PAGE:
: According to research by the Jubilee Debt Campaign, the Takoradi 2 Oil Power Plant has a 25-year agreement where the government has guaranteed to pay a minimum amount, which increases as fuel costs rise. This guaranteed payment is denominated in dollars, rather than in the Ghanaian cedi. This was estimated at the start of the contract at an annual 20% return on the company’s investment, but it could turn out to be higher. Meanwhile the government bears all the risk of oil price increases and depreciation of the cedi against the dollar. Devaluation over the contract’s first ten years rapidly increased the cost of electricity from the plant, with the Ghanaian government protecting consumers to some extent by providing subsidies so the full cost of these increases was not passed on, but was borne by the Ghanaian government. Between January 2014 and April 2015, the Ghanaian cedi has devalued by 40%, which will have only increased the costs further. Government expenditure on the subsidies may continue to increase because of the PPP agreement, since the escalating costs cannot be covered purely by tariff increases. See: http://jubileedebt.org.uk/wp-content/uploads/2016/10/The-fall-and-rise-of-Ghanas-debt_10.16.pdf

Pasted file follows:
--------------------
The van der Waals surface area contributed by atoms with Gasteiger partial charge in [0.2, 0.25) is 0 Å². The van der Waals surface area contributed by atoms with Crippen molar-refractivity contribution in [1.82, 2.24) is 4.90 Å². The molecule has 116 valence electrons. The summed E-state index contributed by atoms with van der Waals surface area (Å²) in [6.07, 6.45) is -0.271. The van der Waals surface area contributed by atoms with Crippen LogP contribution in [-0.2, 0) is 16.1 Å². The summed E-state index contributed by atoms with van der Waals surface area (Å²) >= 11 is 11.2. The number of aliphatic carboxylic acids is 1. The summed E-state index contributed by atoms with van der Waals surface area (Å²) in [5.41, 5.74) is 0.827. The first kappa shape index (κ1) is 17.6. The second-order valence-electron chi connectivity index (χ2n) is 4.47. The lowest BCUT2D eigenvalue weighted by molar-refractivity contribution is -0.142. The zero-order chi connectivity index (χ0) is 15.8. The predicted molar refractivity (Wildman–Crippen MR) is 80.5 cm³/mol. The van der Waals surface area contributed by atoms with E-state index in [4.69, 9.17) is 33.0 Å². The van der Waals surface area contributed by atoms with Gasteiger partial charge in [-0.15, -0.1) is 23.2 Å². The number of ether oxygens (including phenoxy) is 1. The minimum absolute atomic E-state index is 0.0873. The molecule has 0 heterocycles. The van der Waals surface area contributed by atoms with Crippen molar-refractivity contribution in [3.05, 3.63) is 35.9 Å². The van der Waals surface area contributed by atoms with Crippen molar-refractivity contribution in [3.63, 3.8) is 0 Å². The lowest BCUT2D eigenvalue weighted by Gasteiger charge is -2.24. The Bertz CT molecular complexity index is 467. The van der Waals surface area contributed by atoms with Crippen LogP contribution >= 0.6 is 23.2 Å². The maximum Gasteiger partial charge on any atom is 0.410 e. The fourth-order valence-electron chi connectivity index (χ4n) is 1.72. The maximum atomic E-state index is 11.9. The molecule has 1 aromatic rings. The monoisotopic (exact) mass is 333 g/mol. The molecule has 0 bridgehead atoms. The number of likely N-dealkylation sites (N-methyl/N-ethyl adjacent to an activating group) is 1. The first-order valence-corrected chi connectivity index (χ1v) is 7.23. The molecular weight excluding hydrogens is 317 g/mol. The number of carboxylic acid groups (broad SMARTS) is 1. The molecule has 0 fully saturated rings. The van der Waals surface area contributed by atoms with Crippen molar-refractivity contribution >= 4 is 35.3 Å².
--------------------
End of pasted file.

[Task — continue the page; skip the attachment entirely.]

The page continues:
: According to research by the Jubilee Debt Campaign, Tanzania has a lot of hidden obligations from PPPs. Three PPPs have been implemented for power companies to supply electricity, at a pre-determined price guaranteed by the government, to the state-owned distributor Tanesco. The first of these was with Independent Power Tanzania Limited for a diesel fuelled power plant in Dar es Salaam. The second was with Songas, which when it started in 2004 was majority owned by the UK government through Globaleq, a fully owned subsidiary of the Department for International Development’s CDC Group. By 2007/08, the Tanzanian Controller and Audit General found that these two power companies were costing Tanesco 90% of its total revenue, and that Tanesco is overburdened by the liabilities imposed by various power purchase agreements. Despite these problems, a third electricity PPP was signed with Richmond Development Corporation in 2006. A 2008 parliamentary inquiry found that Richmond had been granted favourable terms in the contract. Towards the end of 2008 the new government announced it was cancelling the contract, but Dowans Holdings, which had bought the contract, sued Tanesco through the International Chamber of Commerce, which ordered Tanesco to pay $124 million. Tanesco increased tariffs by 40% in 2009, yet it was still making a large loss. In 2013, the IMF estimated that government subsidies for electricity cost around 10% of government revenue. Much of this is used to pay the inflated costs in the power generation PPP agreements, so it is effectively a subsidy to the private companies rather than to Tanzanian citizens. See: http://jubileedebt.org.uk/wp-content/uploads/2015/07/The-new-debt-trap-report.pdf